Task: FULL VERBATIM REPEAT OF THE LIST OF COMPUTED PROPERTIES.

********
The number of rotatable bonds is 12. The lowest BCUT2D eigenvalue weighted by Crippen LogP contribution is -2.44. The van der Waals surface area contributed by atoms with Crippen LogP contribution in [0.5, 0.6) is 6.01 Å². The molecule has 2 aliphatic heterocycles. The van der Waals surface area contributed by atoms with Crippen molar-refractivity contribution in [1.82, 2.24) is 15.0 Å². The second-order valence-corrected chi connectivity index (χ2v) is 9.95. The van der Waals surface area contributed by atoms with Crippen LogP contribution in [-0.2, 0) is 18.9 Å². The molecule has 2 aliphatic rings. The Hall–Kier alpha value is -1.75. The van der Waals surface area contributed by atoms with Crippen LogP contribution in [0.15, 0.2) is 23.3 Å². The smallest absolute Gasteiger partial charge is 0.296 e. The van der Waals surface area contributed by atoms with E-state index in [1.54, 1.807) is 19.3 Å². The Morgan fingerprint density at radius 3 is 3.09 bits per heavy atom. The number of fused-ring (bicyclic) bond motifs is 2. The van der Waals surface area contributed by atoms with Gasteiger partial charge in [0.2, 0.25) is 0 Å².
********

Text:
The number of rotatable bonds is 12. The lowest BCUT2D eigenvalue weighted by Crippen LogP contribution is -2.44. The van der Waals surface area contributed by atoms with Crippen LogP contribution in [0.5, 0.6) is 6.01 Å². The molecule has 2 aliphatic heterocycles. The van der Waals surface area contributed by atoms with Crippen molar-refractivity contribution in [1.82, 2.24) is 15.0 Å². The second-order valence-corrected chi connectivity index (χ2v) is 9.95. The van der Waals surface area contributed by atoms with Crippen LogP contribution in [-0.2, 0) is 18.9 Å². The molecule has 2 aliphatic rings. The Hall–Kier alpha value is -1.75. The van der Waals surface area contributed by atoms with Crippen LogP contribution in [0.15, 0.2) is 23.3 Å². The smallest absolute Gasteiger partial charge is 0.296 e. The van der Waals surface area contributed by atoms with E-state index in [1.54, 1.807) is 19.3 Å². The Morgan fingerprint density at radius 3 is 3.09 bits per heavy atom. The number of fused-ring (bicyclic) bond motifs is 2. The van der Waals surface area contributed by atoms with Gasteiger partial charge in [0.2, 0.25) is 0 Å².